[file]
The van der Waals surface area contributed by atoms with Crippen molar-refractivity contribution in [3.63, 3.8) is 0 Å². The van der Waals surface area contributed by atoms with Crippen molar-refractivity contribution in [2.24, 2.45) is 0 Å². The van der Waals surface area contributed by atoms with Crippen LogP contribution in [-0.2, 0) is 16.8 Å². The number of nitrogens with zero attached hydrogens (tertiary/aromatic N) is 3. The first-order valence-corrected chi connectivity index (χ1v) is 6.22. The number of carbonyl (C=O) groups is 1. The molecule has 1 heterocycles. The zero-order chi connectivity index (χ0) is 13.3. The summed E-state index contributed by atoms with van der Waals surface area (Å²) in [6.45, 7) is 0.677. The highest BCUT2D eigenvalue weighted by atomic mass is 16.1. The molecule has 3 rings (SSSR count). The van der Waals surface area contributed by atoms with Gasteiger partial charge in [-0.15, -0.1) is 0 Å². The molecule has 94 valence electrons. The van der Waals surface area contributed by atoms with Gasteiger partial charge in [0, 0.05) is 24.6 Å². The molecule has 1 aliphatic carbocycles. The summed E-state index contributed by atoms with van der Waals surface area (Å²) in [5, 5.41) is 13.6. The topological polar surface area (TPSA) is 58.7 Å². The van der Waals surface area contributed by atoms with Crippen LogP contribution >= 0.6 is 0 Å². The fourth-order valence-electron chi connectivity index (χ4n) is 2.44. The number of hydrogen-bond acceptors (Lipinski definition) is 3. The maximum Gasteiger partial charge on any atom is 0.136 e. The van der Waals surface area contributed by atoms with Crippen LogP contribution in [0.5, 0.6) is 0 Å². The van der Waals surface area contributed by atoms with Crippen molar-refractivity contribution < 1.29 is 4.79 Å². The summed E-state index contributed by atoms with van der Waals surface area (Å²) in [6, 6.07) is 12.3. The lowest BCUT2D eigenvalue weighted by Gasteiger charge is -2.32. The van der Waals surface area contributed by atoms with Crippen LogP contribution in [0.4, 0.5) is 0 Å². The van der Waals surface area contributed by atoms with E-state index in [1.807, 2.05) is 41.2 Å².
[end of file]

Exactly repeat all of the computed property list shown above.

The van der Waals surface area contributed by atoms with Crippen molar-refractivity contribution in [3.63, 3.8) is 0 Å². The van der Waals surface area contributed by atoms with Crippen molar-refractivity contribution in [2.24, 2.45) is 0 Å². The van der Waals surface area contributed by atoms with Crippen LogP contribution in [-0.2, 0) is 16.8 Å². The number of nitrogens with zero attached hydrogens (tertiary/aromatic N) is 3. The first-order valence-corrected chi connectivity index (χ1v) is 6.22. The number of carbonyl (C=O) groups is 1. The molecule has 1 heterocycles. The zero-order chi connectivity index (χ0) is 13.3. The summed E-state index contributed by atoms with van der Waals surface area (Å²) in [6.45, 7) is 0.677. The highest BCUT2D eigenvalue weighted by atomic mass is 16.1. The molecule has 3 rings (SSSR count). The van der Waals surface area contributed by atoms with Gasteiger partial charge in [-0.15, -0.1) is 0 Å². The molecule has 94 valence electrons. The van der Waals surface area contributed by atoms with Gasteiger partial charge in [0, 0.05) is 24.6 Å². The molecule has 1 aliphatic carbocycles. The summed E-state index contributed by atoms with van der Waals surface area (Å²) in [5, 5.41) is 13.6. The topological polar surface area (TPSA) is 58.7 Å². The van der Waals surface area contributed by atoms with Crippen LogP contribution >= 0.6 is 0 Å². The fourth-order valence-electron chi connectivity index (χ4n) is 2.44. The number of hydrogen-bond acceptors (Lipinski definition) is 3. The maximum Gasteiger partial charge on any atom is 0.136 e. The van der Waals surface area contributed by atoms with Crippen LogP contribution in [0.5, 0.6) is 0 Å². The van der Waals surface area contributed by atoms with Crippen molar-refractivity contribution < 1.29 is 4.79 Å². The summed E-state index contributed by atoms with van der Waals surface area (Å²) in [6, 6.07) is 12.3. The lowest BCUT2D eigenvalue weighted by Gasteiger charge is -2.32. The van der Waals surface area contributed by atoms with Crippen LogP contribution in [0.4, 0.5) is 0 Å². The van der Waals surface area contributed by atoms with E-state index in [1.807, 2.05) is 41.2 Å².